Faculty will also expect greater competency and familiarity with learning management systems from their students. As a result, instructional technology departments on campus will increase in importance and will be considered by both faculty and students to be partners in the learning process. There will be an expectation that students graduate from college with online communication skills. They will need to know how to interview for jobs remotely, give presentations over Zoom, participate in decision making and run meetings over Zoom as part of their job-related responsibilities. Faculty will be expected to teach these skills so that our students are workforce ready.
“I think it’s human nature to want to return to ‘normal’ as quickly as possible. Instead, I recommend that every person take a moment to make a list of the things
that have improved in their lives
during this time, then make a
commitment to try to keep those changes in their lives.”
— Assistant Professor of Psychology Traci Weinstein
How will expectations change between faculty and students?
K. Benziger: I think both students and professors will welcome the return to working together. This has always been a hallmark of the college and I don’t think that will change.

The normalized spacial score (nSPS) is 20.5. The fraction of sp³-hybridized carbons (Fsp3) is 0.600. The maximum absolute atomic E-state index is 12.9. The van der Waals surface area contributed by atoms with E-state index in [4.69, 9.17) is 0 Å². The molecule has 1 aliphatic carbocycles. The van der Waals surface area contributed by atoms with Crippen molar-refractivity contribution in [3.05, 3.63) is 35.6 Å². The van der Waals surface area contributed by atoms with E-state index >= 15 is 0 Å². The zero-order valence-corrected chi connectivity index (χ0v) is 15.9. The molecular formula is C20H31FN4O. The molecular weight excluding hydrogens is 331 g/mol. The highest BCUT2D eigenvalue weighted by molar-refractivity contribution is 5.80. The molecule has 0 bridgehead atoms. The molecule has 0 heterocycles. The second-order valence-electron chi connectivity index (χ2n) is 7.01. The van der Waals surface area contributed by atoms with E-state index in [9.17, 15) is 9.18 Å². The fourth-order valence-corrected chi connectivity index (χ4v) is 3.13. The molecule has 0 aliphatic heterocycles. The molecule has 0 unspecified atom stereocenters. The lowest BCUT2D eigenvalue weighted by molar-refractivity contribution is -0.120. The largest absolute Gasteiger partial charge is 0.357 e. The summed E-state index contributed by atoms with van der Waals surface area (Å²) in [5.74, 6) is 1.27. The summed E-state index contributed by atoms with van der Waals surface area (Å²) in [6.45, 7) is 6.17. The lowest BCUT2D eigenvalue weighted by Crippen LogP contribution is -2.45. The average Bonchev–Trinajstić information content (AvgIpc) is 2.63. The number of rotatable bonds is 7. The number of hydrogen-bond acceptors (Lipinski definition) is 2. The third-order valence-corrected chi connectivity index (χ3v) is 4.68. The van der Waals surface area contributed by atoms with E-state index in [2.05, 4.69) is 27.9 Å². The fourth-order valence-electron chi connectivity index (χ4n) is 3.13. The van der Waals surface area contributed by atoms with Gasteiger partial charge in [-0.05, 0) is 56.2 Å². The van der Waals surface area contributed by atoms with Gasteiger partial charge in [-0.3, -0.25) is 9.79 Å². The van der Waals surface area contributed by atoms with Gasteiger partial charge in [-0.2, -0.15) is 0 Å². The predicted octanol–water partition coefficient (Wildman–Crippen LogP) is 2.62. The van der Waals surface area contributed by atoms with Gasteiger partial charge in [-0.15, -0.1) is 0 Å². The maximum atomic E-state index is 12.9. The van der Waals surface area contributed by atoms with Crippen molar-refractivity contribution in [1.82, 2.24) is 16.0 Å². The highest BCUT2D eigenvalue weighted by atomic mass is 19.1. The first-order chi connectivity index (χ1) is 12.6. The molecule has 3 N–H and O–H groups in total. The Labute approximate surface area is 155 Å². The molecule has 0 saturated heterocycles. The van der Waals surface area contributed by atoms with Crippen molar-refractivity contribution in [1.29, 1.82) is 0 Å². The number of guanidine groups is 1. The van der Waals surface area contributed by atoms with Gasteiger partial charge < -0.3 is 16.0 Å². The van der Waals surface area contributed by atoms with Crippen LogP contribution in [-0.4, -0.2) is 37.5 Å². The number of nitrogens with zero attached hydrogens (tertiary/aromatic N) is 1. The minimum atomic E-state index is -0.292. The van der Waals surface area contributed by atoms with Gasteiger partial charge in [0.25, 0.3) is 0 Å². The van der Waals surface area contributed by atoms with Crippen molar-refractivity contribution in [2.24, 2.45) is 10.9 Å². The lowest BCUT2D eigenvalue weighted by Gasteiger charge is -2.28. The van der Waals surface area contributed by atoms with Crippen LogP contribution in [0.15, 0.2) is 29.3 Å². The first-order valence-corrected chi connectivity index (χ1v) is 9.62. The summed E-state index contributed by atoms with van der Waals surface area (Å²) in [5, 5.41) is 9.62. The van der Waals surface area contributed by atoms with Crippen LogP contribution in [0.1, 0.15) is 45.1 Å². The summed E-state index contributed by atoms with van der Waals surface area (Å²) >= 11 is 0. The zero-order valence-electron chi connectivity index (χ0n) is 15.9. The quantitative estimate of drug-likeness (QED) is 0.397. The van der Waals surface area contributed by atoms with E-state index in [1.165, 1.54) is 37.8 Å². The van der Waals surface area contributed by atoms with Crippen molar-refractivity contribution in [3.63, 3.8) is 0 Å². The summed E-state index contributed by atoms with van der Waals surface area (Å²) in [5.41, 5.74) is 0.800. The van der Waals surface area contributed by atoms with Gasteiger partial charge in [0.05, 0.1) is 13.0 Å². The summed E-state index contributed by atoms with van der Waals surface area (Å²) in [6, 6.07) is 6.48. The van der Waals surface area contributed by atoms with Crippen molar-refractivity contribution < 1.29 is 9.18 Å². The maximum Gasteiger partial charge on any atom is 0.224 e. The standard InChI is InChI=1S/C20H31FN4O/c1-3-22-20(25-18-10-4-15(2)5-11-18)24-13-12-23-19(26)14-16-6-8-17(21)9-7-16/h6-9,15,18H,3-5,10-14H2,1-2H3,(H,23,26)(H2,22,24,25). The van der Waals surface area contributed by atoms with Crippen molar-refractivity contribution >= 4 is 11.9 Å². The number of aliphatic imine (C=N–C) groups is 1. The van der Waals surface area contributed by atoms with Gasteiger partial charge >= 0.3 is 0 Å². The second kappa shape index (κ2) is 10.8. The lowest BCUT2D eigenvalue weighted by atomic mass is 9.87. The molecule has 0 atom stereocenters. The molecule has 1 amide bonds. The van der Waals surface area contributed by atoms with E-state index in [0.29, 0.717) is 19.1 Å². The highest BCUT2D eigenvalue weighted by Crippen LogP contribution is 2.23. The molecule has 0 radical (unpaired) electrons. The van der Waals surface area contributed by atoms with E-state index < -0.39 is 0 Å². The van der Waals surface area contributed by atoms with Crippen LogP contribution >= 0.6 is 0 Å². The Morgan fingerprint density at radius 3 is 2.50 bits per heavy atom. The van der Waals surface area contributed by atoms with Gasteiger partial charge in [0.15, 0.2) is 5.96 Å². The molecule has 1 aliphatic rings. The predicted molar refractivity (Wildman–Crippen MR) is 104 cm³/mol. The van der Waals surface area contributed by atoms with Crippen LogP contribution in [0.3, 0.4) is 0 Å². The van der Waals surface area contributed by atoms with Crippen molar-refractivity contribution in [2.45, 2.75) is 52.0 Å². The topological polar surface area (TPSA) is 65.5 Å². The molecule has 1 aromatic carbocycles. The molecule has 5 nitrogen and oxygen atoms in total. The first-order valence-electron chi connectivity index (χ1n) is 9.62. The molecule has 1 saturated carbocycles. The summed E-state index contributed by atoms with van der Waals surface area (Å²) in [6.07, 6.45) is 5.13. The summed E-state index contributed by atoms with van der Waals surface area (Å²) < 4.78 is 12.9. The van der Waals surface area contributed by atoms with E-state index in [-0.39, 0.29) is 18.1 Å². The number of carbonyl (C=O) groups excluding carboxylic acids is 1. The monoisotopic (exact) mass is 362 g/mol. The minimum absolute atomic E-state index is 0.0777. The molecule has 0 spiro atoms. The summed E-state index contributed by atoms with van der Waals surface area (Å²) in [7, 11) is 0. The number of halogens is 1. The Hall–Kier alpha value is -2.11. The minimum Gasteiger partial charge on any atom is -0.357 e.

M. Arthur: I also hope that all of us have developed a stronger respect for the complicated lives we all live with responsibilities that may take us away from our roles as students or as faculty, such as caregiving, community work, etc. Expectations may need to change at all levels of our society and culture to enable all of us to live full and complete lives.
Incoming freshmen spent their first academic year virtually. What will they have to adjust to in the fall?
M. Motte: Looking up from their screens. Turning off their electronic devices. Joining the conversation.
V. Endress: If students elected to have their cameras off, they will need to work to redevelop their nonverbal communication skills, focus their attention and actively engage with a larger group. The deficits won't last long, but they will need to learn once again how to be an active classroom participant as they were in high school before the pandemic hit.